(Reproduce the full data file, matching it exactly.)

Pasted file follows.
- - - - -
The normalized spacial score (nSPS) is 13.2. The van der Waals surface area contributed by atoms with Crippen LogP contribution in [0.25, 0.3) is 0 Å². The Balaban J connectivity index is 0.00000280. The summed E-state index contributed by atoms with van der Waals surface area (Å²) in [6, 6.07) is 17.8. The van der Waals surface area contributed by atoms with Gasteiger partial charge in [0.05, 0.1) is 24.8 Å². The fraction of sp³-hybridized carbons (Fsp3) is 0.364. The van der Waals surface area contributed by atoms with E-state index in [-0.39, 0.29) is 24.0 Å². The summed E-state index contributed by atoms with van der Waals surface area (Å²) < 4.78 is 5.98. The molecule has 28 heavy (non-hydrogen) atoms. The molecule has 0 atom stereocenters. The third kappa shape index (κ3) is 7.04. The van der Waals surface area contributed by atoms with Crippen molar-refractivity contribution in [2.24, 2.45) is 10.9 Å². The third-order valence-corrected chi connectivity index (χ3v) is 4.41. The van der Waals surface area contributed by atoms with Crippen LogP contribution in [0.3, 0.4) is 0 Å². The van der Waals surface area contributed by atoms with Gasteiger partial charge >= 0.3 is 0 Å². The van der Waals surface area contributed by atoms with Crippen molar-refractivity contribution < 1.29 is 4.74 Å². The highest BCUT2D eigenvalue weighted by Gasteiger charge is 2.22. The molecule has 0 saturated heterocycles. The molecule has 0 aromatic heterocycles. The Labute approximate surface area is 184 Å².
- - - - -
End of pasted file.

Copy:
The normalized spacial score (nSPS) is 13.2. The van der Waals surface area contributed by atoms with Crippen LogP contribution in [0.25, 0.3) is 0 Å². The Balaban J connectivity index is 0.00000280. The summed E-state index contributed by atoms with van der Waals surface area (Å²) in [6, 6.07) is 17.8. The van der Waals surface area contributed by atoms with Gasteiger partial charge in [0.05, 0.1) is 24.8 Å². The fraction of sp³-hybridized carbons (Fsp3) is 0.364. The van der Waals surface area contributed by atoms with E-state index in [-0.39, 0.29) is 24.0 Å². The summed E-state index contributed by atoms with van der Waals surface area (Å²) < 4.78 is 5.98. The molecule has 28 heavy (non-hydrogen) atoms. The molecule has 0 atom stereocenters. The third kappa shape index (κ3) is 7.04. The van der Waals surface area contributed by atoms with Crippen molar-refractivity contribution in [2.24, 2.45) is 10.9 Å². The third-order valence-corrected chi connectivity index (χ3v) is 4.41. The van der Waals surface area contributed by atoms with Crippen LogP contribution in [0.3, 0.4) is 0 Å². The van der Waals surface area contributed by atoms with Gasteiger partial charge >= 0.3 is 0 Å². The van der Waals surface area contributed by atoms with Crippen molar-refractivity contribution < 1.29 is 4.74 Å². The highest BCUT2D eigenvalue weighted by Gasteiger charge is 2.22. The molecule has 0 saturated heterocycles. The molecule has 0 aromatic heterocycles. The Labute approximate surface area is 184 Å².